Urban LandMark
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A Handbook on Urban Land Markets for Africa

Managing urban land: a guide for municipal practitioners

Training for Township Renewal Initiative:
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Urban LandMark commissions projects from time to time.

Urban LandMark's offices are based in Pretoria, South Africa.

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About us

Urban LandMark sheds light on what can be done to remedy the problems that have made urban land markets dysfunctional, and hence land unaffordable. It does this by using the development approach known as "making markets work for the poor" while acknowledging the importance of land rights.

Lack of access by the poor to urban land is a hotly debated policy issue in developing countries around the world. Sub-Saharan African cities share common problems with many other cities such as rapid urbanisation, rising land prices, unequal access to services, uneven legal protection and political advantage, and limited state resources.

The rise in the price of urban land has become a barrier to government policies to enable poor households and communities to live closer to the benefits enjoyed by wealthier communities. The way urban land markets now work affects the lives of the urban poor in many ways. These include, for example, higher transport costs, and not being able easily to visit clinics, send children to good schools, or get decent housing.

Urban LandMark is dedicated to making urban land markets work for (and with) the poor. The 'making markets work for the poor' approach is increasingly being adopted by the international development community. Urban LandMark defines what making markets work for the poor could mean for access to affordable urban land.

Urban LandMark aims to influence policies and practices in South Africa to improve poor people's access to well-located urban land by making market, land planning and management systems work better, giving effect and meaning to the idea of people having a right to land.

A number of initiatives around land already exist, though they approach land from very different ideological standpoints. Urban LandMark plays a catalytic role in bringing people together for dialogue. By enabling debate between government, the private sector and civil society, the programme aims to help all role players reach an understanding of the problems and how they may be tackled.

Who we are

"Urban LandMark" is short for the Urban Land Markets Programme Southern Africa. Based in Pretoria, the programme was set up in May 2006 with seven years of funding from the UK's Department for International Development until March 2013. The initiative is now hosted at the Council for Scientific and Industrial Research in South Africa.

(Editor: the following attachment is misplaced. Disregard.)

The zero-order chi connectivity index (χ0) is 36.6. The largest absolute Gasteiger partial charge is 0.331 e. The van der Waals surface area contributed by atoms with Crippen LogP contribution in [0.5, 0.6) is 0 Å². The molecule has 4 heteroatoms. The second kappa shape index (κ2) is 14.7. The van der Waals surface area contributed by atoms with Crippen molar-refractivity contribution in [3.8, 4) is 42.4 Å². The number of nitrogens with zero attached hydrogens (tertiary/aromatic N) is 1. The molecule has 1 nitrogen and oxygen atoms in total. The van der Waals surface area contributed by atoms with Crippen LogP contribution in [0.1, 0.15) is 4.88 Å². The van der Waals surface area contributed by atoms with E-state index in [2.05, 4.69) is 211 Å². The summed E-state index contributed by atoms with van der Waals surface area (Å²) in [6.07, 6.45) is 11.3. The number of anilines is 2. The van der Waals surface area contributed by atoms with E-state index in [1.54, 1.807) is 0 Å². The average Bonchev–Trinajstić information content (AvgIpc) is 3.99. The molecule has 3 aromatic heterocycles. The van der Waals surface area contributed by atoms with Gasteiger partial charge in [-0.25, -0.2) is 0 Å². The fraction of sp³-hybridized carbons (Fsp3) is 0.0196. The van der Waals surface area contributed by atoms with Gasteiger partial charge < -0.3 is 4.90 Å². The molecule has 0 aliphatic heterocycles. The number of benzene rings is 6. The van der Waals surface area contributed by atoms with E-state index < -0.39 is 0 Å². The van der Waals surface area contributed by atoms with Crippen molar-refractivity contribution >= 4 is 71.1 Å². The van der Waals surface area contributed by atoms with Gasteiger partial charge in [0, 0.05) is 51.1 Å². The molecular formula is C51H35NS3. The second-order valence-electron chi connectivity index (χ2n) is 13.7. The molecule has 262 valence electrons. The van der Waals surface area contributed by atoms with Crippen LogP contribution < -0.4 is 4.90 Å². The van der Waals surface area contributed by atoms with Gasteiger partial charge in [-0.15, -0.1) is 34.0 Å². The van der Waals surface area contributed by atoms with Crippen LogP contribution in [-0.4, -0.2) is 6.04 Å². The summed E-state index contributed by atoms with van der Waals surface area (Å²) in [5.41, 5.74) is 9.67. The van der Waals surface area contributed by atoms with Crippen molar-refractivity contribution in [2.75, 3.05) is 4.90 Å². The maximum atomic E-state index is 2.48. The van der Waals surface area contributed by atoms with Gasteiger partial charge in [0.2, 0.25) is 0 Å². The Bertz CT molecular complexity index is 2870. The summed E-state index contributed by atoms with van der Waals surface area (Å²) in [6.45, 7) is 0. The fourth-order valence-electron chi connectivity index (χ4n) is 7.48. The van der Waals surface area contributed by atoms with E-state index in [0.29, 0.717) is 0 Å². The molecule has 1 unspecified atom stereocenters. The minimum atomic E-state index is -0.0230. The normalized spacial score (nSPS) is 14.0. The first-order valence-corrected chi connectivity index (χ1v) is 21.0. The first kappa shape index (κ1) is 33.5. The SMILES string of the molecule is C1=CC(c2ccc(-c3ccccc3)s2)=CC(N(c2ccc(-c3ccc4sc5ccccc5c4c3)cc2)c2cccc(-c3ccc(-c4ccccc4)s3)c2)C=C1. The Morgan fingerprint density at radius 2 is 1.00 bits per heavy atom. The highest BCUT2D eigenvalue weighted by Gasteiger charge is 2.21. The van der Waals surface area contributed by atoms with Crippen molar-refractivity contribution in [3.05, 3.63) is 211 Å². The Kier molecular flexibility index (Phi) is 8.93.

Urban LandMark was designed to play a short-term, catalytic role. Between 2006 and 2013 it was financially managed by FinMark Trust. FinMark Trust is already applying the 'making markets work for the poor' thinking in financial and housing markets, which are relevant to the urban land markets question.

What we do

Urban LandMark is working to make urban land markets work for the poor by:

  • Defining what 'making markets work for the poor' means for urban land and developing a distinctive voice for this approach,
  • Mobilising diverse players, including the private sector and civil society, to come up with innovative ways to achieve this objective,
  • Promoting policy dialogue between people , and
  • Bringing about change in government policy and implementation, and in private sector praxis.

Five areas of activity

Research
Research projects cover four sectors: people, place, governance and the market, in an integrated way.

Dissemination
Research is disseminated widely to industry, government, NGOs and other interested people.

Support
Individuals affiliated with Urban LandMark are available to government and the private sector to take part in task teams.

Professional development
To ensure industry professionals incorporate MMW4P ideas in their work, we assist with the development of courses and academic exchange programmes as well as forums and seminars.

Networking and advocacy
We develop and maintain relationships with industry and government players, and build partnerships with academic institutions and organisations, local and international, working on urban land issues to share information and participate in joint activities.

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